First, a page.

Ante-Nicene Fathers, Vol II:Early Church Fathers Index Previous Next
ATHENAGORAS: Chapter XXV.—The Poets and Philosophers Have Denied a Divine Providence.
Chapter XXV.—The Poets and Philosophers Have Denied a Divine Providence.
These angels, then, who have fallen from heaven, and haunt the air and the earth, and are no longer able to rise to heavenly things, and the souls of the giants, which are the demons who wander about the world, perform actions similar, the one (that is, the demons) to the natures they have received, the other (that is, the angels) to the appetites they have indulged. But the prince of matter, as may be seen merely from what transpires, exercises a control and management contrary to the good that is in God:—“Ofttimes this anxious thought has crossed my mind,
Whether tis chance or deity that rules
The small affairs of men; and, spite of hope
As well as justice, drives to exile some
Stripped of all means of life, while others still
Continue to enjoy prosperity.” 790
Prosperity and adversity, contrary to hope and justice, made it impossible for Euripides to say to whom belongs the administration of earthly affairs, which is of such a kind that one might say of it:—“How then, while seeing these things, can we say
There is a race of gods, or yield to laws?” 791
The same thing led Aristotle to say that the things below the heaven are not under the care of Providence, although the eternal providence of God concerns itself equally with us below,—“The earth, let willingness move her or not,
Must herbs produce, and thus sustain my flocks,” 792 —
and addresses itself to the deserving individually, according to truth and not according to opinion; and all other things, according to the general constitution of nature, are provided for by the law of reason. But because the demoniac movements and operations proceeding from the adverse spirit produce these disorderly sallies, and moreover move men, some in one way and some in another, as individuals and as nations, separately and in common, in accordance with the tendency of matter on the one hand, and of the affinity for divine things on the other, from within and from without,—some who are of no mean reputation have therefore thought that this universe is constituted without any definite order, and is driven hither and thither by an irrational chance. But they do not understand, that of those things which belong to the constitution of the whole world there is nothing out of order or neglected, but that each one of them has been produced by reason, and that, therefore, they do not transgress the order prescribed to them; and that man himself, too, so far as He that made him is concerned, is well ordered, both by his original nature, which has one common character for all, and by the constitution of his body, which does not transgress the law imposed upon p. 143 it, and by the termination of his life, which remains equal and common to all alike; 793 but that, according to the character peculiar to himself and the operation of the ruling prince and of the demons his followers, he is impelled and moved in this direction or in that, notwithstanding that all possess in common the same original constitution of mind. 794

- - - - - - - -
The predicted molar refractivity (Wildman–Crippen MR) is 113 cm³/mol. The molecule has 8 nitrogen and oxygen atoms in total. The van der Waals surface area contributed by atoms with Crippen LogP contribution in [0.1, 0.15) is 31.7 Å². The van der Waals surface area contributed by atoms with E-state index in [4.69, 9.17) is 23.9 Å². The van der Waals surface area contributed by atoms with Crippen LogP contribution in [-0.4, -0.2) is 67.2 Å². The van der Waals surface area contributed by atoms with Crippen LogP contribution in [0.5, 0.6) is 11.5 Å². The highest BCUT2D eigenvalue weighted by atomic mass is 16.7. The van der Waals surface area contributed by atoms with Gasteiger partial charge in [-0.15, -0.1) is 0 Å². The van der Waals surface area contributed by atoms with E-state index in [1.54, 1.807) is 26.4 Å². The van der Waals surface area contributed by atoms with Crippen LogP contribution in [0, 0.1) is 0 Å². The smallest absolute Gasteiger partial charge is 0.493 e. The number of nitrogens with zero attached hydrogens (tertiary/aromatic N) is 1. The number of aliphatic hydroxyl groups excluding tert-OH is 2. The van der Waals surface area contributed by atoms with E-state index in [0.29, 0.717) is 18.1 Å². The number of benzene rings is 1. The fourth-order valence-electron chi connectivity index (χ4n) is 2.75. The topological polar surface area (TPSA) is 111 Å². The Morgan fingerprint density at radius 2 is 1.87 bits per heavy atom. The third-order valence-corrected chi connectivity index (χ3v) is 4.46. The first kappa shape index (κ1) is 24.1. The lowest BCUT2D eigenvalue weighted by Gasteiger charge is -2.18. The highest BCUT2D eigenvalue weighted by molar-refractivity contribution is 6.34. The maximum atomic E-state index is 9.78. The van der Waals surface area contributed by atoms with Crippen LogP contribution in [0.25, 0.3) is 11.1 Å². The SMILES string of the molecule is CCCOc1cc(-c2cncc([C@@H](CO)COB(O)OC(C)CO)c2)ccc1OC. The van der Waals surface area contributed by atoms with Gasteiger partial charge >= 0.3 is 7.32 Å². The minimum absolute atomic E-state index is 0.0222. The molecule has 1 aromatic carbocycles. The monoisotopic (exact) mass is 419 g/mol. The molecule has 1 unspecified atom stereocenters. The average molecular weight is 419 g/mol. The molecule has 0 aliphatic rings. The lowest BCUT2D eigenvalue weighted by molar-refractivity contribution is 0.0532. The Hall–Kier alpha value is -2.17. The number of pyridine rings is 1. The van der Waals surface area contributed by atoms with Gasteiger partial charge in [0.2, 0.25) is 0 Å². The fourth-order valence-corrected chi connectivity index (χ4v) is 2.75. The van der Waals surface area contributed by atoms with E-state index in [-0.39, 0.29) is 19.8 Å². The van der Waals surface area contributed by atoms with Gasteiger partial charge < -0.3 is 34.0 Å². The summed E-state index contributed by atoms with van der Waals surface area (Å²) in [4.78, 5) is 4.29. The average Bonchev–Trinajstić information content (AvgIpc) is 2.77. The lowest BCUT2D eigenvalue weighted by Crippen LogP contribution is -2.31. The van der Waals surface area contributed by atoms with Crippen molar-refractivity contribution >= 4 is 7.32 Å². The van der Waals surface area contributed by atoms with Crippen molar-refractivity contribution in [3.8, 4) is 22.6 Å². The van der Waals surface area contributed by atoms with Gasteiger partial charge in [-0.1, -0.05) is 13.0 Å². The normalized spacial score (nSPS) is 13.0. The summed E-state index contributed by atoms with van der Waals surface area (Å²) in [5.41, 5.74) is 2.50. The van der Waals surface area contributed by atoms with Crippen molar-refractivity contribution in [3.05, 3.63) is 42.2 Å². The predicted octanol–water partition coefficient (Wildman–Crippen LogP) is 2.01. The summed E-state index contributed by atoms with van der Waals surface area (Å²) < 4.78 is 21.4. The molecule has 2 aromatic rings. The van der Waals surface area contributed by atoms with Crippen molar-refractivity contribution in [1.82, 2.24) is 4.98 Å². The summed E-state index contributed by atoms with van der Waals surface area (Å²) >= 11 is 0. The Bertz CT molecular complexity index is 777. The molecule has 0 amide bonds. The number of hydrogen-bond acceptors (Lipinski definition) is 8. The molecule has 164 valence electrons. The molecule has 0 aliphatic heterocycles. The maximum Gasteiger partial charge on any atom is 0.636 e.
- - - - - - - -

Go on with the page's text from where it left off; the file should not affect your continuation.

Eurip.; from an unknown play.142:791
Eurip., Cycl., 332 sq.143:793
[Kaye, p. 190.]143:794
Or, “powers of reasoning” (λογισμός).
Next: Chapter XXVI.—The Demons Allure Men to the Worship of Images.
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